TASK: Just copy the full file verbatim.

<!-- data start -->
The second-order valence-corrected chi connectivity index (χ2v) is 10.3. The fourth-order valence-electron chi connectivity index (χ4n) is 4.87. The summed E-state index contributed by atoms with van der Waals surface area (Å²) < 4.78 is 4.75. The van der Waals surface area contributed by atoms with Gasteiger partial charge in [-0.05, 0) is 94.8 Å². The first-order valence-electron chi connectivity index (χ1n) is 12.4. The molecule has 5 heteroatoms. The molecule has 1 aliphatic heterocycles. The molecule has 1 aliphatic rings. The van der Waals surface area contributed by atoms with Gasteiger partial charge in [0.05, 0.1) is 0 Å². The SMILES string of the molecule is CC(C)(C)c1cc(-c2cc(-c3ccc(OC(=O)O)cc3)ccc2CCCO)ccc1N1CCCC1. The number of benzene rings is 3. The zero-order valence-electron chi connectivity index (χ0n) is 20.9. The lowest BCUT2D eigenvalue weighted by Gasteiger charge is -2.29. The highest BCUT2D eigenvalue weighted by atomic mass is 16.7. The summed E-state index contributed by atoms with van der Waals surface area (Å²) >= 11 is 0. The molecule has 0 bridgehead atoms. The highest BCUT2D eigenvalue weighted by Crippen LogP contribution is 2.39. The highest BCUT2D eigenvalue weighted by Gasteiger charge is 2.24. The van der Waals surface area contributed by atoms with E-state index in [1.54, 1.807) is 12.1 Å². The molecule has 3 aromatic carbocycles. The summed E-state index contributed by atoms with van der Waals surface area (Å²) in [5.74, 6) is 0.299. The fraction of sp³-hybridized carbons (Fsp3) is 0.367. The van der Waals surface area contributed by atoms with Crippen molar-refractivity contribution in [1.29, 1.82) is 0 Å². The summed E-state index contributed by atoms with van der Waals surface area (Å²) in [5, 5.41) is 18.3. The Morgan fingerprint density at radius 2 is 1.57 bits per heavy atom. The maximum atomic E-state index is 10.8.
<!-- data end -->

The second-order valence-corrected chi connectivity index (χ2v) is 10.3. The fourth-order valence-electron chi connectivity index (χ4n) is 4.87. The summed E-state index contributed by atoms with van der Waals surface area (Å²) < 4.78 is 4.75. The van der Waals surface area contributed by atoms with Gasteiger partial charge in [-0.05, 0) is 94.8 Å². The first-order valence-electron chi connectivity index (χ1n) is 12.4. The molecule has 5 heteroatoms. The molecule has 1 aliphatic heterocycles. The molecule has 1 aliphatic rings. The van der Waals surface area contributed by atoms with Gasteiger partial charge in [0.05, 0.1) is 0 Å². The SMILES string of the molecule is CC(C)(C)c1cc(-c2cc(-c3ccc(OC(=O)O)cc3)ccc2CCCO)ccc1N1CCCC1. The number of benzene rings is 3. The zero-order valence-electron chi connectivity index (χ0n) is 20.9. The lowest BCUT2D eigenvalue weighted by Gasteiger charge is -2.29. The highest BCUT2D eigenvalue weighted by atomic mass is 16.7. The summed E-state index contributed by atoms with van der Waals surface area (Å²) >= 11 is 0. The molecule has 0 bridgehead atoms. The highest BCUT2D eigenvalue weighted by Crippen LogP contribution is 2.39. The highest BCUT2D eigenvalue weighted by Gasteiger charge is 2.24. The van der Waals surface area contributed by atoms with E-state index in [1.54, 1.807) is 12.1 Å². The molecule has 3 aromatic carbocycles. The summed E-state index contributed by atoms with van der Waals surface area (Å²) in [5.74, 6) is 0.299. The fraction of sp³-hybridized carbons (Fsp3) is 0.367. The van der Waals surface area contributed by atoms with Crippen molar-refractivity contribution in [1.29, 1.82) is 0 Å². The summed E-state index contributed by atoms with van der Waals surface area (Å²) in [5, 5.41) is 18.3. The Morgan fingerprint density at radius 2 is 1.57 bits per heavy atom. The maximum atomic E-state index is 10.8.